Public Key Pinning

- OTHER

Declare that a website's HTTPS certificate should only be treated as valid if the public key is contained in a specified list to prevent MITM attacks that use valid CA-issued certificates.

IE

  1. 5.5 - 10: Not supported
  2. 11: Not supported

Edge

  1. 12 - 85: Not supported
  2. 86: Not supported

Firefox

  1. 2 - 34: Not supported
  2. 35 - 71: Supported
  3. 72 - 80: Not supported
  4. 81: Not supported
  5. 82 - 83: Not supported

Chrome

  1. 4 - 37: Not supported
  2. 38 - 71: Supported
  3. 72 - 85: Not supported
  4. 86: Not supported
  5. 87 - 89: Not supported

Safari

  1. 3.1 - 13.1: Not supported
  2. 14: Not supported
  3. TP: Not supported

Opera

  1. 9 - 19: Not supported
  2. 20 - 22: Support unknown
  3. 23: Partial support
  4. 24: Support unknown
  5. 25 - 65: Supported
  6. 66 - 70: Not supported
  7. 71: Not supported

iOS Safari

  1. 3.2 - 13.7: Not supported
  2. 14: Not supported

Opera Mini

  1. all: Not supported

Android Browser

  1. 2.1 - 4.4.4: Not supported
  2. 81: Not supported

Blackberry Browser

  1. 7: Not supported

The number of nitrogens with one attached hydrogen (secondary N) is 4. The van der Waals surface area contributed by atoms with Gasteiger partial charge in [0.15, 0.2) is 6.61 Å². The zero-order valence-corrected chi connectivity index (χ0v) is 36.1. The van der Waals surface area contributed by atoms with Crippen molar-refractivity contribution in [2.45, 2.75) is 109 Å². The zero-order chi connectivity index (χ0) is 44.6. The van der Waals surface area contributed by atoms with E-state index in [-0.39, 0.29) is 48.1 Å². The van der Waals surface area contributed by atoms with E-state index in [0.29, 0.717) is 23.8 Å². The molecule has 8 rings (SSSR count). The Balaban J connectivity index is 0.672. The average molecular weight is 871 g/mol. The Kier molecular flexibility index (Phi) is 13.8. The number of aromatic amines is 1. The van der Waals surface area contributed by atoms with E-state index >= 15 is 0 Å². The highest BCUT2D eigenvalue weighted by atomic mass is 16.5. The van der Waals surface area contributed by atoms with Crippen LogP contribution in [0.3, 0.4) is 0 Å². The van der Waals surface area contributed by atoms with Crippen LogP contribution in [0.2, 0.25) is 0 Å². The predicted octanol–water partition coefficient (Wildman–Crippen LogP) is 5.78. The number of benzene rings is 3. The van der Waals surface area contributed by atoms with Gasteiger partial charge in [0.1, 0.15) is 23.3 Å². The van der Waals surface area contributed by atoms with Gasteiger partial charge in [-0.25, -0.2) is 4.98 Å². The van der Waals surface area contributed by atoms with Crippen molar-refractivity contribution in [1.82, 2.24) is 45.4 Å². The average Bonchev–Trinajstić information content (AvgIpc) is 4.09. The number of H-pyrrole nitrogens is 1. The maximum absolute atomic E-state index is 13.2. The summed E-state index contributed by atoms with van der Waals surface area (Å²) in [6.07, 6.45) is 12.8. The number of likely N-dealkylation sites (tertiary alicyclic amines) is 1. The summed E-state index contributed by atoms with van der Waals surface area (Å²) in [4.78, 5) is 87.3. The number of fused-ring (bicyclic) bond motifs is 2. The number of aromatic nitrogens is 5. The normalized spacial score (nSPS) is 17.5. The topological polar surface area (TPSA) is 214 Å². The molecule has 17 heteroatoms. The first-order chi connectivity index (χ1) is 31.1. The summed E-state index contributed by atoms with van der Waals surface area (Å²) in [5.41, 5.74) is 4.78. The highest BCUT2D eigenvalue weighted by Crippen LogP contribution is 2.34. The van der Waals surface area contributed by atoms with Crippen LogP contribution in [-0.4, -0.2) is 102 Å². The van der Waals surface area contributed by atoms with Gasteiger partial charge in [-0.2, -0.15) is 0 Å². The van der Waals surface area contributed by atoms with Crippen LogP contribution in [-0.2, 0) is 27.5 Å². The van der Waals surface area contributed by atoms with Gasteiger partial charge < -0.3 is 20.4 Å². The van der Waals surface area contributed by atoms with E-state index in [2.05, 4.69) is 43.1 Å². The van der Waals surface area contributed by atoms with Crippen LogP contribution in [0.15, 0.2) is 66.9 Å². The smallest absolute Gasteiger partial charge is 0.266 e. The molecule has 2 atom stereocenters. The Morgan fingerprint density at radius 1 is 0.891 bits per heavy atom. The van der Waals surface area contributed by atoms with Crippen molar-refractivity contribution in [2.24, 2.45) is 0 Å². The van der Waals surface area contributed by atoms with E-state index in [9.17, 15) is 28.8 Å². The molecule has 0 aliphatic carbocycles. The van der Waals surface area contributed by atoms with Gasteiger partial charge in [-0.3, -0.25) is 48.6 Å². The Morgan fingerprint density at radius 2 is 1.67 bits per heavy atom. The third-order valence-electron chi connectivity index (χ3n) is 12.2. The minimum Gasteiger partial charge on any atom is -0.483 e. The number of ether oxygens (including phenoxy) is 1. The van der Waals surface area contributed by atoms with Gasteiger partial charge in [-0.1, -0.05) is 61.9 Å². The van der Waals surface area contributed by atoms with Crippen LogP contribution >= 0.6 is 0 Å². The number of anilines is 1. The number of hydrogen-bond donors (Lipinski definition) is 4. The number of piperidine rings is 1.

2. 10: Not supported

Opera Mobile

  1. 10 - 12.1: Not supported
  2. 59: Not supported

Chrome for Android

  1. 85: Not supported

Firefox for Android

  1. 79: Not supported

IE Mobile

  1. 10: Not supported
  2. 11: Not supported

UC Browser for Android

  1. 12.12: Supported

Samsung Internet

  1. 4 - 10.1: Supported
  2. 11.1: Not supported
  3. 12.0: Not supported

QQ Browser

  1. 10.4: Supported

Baidu Browser

  1. 7.12: Supported

KaiOS Browser

  1. 2.5: Supported

All browsers have removed support. The header was too complicated to use, and when incorrectly implemented, could completely block websites for longer periods of time.

Certificate transparency is widely used and tries to provide the same security by very different means.

Resources:
MDN Web Docs - Public Key Pinning
Scott Helme article on the issues of HPKP